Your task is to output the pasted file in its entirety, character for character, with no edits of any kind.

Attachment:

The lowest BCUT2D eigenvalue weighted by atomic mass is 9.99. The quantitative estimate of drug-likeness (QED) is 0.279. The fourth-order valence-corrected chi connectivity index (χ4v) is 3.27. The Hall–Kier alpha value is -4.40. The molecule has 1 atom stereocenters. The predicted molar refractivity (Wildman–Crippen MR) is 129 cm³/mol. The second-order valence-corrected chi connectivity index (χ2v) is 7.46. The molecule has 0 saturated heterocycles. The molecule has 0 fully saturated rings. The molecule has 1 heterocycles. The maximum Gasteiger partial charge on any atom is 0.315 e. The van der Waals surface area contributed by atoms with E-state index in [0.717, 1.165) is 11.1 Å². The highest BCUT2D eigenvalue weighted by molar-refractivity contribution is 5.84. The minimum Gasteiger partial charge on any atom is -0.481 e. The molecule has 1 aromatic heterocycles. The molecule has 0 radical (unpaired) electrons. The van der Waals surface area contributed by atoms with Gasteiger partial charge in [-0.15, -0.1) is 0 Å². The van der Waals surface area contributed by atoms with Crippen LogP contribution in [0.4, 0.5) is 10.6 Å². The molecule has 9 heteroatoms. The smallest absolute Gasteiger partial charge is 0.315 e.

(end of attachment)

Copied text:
The lowest BCUT2D eigenvalue weighted by atomic mass is 9.99. The quantitative estimate of drug-likeness (QED) is 0.279. The fourth-order valence-corrected chi connectivity index (χ4v) is 3.27. The Hall–Kier alpha value is -4.40. The molecule has 1 atom stereocenters. The predicted molar refractivity (Wildman–Crippen MR) is 129 cm³/mol. The second-order valence-corrected chi connectivity index (χ2v) is 7.46. The molecule has 0 saturated heterocycles. The molecule has 0 fully saturated rings. The molecule has 1 heterocycles. The maximum Gasteiger partial charge on any atom is 0.315 e. The van der Waals surface area contributed by atoms with E-state index in [0.717, 1.165) is 11.1 Å². The highest BCUT2D eigenvalue weighted by molar-refractivity contribution is 5.84. The minimum Gasteiger partial charge on any atom is -0.481 e. The molecule has 1 aromatic heterocycles. The molecule has 0 radical (unpaired) electrons. The van der Waals surface area contributed by atoms with Gasteiger partial charge in [-0.15, -0.1) is 0 Å². The van der Waals surface area contributed by atoms with Crippen LogP contribution in [0.4, 0.5) is 10.6 Å². The molecule has 9 heteroatoms. The smallest absolute Gasteiger partial charge is 0.315 e.